O Fallen Angel

O Fallen Angel

Originally published in 2010 as Zambreno’s first book, it’s re-released with an awkward and unnecessary introduction by Lidia Yuknavitch who first published it. The end acknowledgments bookend us with praise for Yuknavitch in a way that just leaves me wishing we could have the text sans Lidia.

It’s a weird, triptych-ish book that follows the story of Mommy, Maggie, and Malachi. Mommy is in full denial that the world is falling apart, closing her eyes to her daughter Maggie’s self-destruction. Malachi sets himself on fire and jumps off an overpass onto the highway.

Zambreno’s language sparkles: “Cell phone towers of Babble.” ; “Mommy likes books with stiletto heels on the pink cover. Anything pink. Pink, pink, pink. Think pink! Don’t think at all!”; “Caution is GrandMommy’s middle name. Although it’s really Marie, like all good Catholic girls.”; “The whole family likes to watch TV—they gather around it, it is their altar… Missy she is three and needs to learn to sit like a lady! Which is on your ass watching the television! It’s best to practice the assumed position of apathy and defeat!”

Weapons of Math Destruction: How Big Data Increases Inequality and Threatens Democracy

Weapons of Math Destruction: How Big Data Increases Inequality and Threatens Democracy

Cleverly titled and fun read about how data scientists are wielding their WMDs in finance, education, prisons, government, hiring, and ecommerce. O’Neil points out that WMDs tend to punish the poor because the rich are processed more by people and the unwashed masses processed by machines. One signature of a WMD is that the model contributes to a toxic cycle and helps sustain it, not pulling in enough feedback to allow it to correct itself.

Models are opinions embedded in mathematics.

Great anecdotes throughout, from the DC school teacher who lost her job due to an algorithm based on her students’ test scores, to the rejection that a Vanderbilt-dropout got from several part-time minimum wage jobs due to personality tests (Kyle was tested for extroversion, agreeableness, conscientiousness, neuroticism, and openness to ideas).

She covers wellness programs and their invasive tracking, along with social media tracking, search behavior logging, all adding up into bits that go into the Big Data cauldron to be sipped at leisure by the WMDs or other interested parties.

Little Dorrit

Little Dorrit (Penguin Classics)

If everyone started the day by reading an hour of Dickens, I’m convinced the world would be a better place—in good humor and with eyes twinkling. This 800+ page tale envelopes you, luring you into its cozy layers, tales within tales. Dickens serialized this between 1855-7 when he was in his forties, getting better with each foray into the printed world. The characters pile up fast and furious, and if you’re not paying attention, you have to flip back several hundred pages to wonder where it was that you first heard of Mrs. Merdle (not to be confused with Mrs. Meagle, although their stories do slightly cross) and her squawking parrot. The eponymous character, Little Dorrit, is Amy Dorrit, daughter born to a gentleman in debtors prison and raised all her life there until fortune smiled on him with his friends uncovering the fact that he was heir to a title and lots of money. Mr. Dorrit immediately wants to forget the previous 25 years of his life and turns his back on those who helped him, but Amy still yearns for those simpler days with Arthur Clennam and Maggy (the 80 year old child). Dorrit dies in Rome along with his brother, and this seems fortuitous, releasing Amy from the need to “marry well” and removing the threat of having Mrs. General as her stepmother.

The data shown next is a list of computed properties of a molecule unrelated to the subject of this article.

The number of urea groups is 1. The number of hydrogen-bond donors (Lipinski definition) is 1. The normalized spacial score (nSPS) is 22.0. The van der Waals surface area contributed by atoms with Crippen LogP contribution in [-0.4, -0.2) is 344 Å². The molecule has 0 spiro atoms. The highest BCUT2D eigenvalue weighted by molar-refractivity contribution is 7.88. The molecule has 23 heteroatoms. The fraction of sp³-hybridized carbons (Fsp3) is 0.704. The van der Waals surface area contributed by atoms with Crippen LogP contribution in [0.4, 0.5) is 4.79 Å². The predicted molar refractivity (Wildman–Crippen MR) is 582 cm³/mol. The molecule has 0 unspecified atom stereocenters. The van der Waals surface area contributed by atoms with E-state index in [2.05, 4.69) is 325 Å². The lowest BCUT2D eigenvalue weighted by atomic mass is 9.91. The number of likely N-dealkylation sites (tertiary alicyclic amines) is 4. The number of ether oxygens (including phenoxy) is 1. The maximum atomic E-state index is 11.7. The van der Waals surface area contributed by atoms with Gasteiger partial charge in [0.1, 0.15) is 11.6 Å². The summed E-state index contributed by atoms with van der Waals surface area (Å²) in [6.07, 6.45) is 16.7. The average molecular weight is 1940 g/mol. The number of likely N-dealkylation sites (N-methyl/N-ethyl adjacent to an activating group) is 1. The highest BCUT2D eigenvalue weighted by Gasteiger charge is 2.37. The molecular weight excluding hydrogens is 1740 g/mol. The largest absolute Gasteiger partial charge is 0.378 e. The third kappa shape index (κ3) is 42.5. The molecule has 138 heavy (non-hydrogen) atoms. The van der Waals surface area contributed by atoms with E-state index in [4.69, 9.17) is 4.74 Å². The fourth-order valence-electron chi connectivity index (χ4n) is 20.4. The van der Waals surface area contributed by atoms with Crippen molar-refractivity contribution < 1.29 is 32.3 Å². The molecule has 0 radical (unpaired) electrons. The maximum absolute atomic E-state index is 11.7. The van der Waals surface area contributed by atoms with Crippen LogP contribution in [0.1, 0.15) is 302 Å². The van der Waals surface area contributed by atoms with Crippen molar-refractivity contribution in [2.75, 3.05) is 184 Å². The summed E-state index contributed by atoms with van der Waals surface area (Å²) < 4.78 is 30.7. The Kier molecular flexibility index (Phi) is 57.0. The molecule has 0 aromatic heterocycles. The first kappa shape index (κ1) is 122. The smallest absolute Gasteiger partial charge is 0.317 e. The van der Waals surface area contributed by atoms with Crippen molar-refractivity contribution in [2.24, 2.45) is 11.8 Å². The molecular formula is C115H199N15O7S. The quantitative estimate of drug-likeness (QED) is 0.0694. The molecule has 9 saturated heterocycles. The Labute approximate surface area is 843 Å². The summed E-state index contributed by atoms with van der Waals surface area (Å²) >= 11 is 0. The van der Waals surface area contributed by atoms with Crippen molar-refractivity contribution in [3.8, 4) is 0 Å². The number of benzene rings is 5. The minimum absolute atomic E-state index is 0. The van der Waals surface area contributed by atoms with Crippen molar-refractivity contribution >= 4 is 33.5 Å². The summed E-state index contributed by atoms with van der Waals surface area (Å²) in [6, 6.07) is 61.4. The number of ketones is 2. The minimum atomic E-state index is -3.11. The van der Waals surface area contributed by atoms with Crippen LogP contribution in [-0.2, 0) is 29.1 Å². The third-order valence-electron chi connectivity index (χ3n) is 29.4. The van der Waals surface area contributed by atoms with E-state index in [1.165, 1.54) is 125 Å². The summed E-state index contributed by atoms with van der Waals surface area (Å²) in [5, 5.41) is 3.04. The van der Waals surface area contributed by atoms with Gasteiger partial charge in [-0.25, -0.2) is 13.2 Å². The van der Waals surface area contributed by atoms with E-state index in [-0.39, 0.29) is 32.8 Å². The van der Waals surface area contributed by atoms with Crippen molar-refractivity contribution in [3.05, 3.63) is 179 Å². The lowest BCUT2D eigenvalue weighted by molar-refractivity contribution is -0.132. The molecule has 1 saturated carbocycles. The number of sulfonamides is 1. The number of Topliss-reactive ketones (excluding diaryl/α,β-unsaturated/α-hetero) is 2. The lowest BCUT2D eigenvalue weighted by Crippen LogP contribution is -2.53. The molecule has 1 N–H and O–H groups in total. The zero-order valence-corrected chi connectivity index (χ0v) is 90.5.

There’s a mystery laid down at the beginning, when Arthur returns from China after his father’s death to ask his mother if there were some sort of wrong that he had done to someone that needed reparation. His wheelchair-bound mother sniffs off this suggestion and turns her back on him to solely run their business with Mr. Flintwinch when Arthur gives up his claim. Spoiler alert: she’s not really his mother! And the mystery is that she’s withholding £1000 that should rightfully be Little Dorrit’s, although I’m a bit confused about the circumstances.

Dickens is at his best when he pokes fun of the obtuse inflated flaccid bureaucratic arms of government, here represented by the Circumlocution Office. “Whatever was required to be done, the Circumlocution Office was beforehand with all the public departments in the art of perceiving – HOW NOT TO DO IT.” He goes on to detail the red tape, paperwork, forms, and in general abhorrence to “doing things” in preference to “not doing” anything. Much of this rings true about our illustrious Congress in the early 21st century.

His writing is always entertaining, secret jabs and pokes that make you laugh like “his genius, during his earlier manhood, was of that exclusively agricultural character which applies itself to the cultivation of wild oats.” His description of Pancks as a tugboat steaming away always brought a smile to my face whenever he appeared. And when describing Mr. Baptist/Signor Cavalletto, “He looks to me as if every tooth in his head was always laughing.”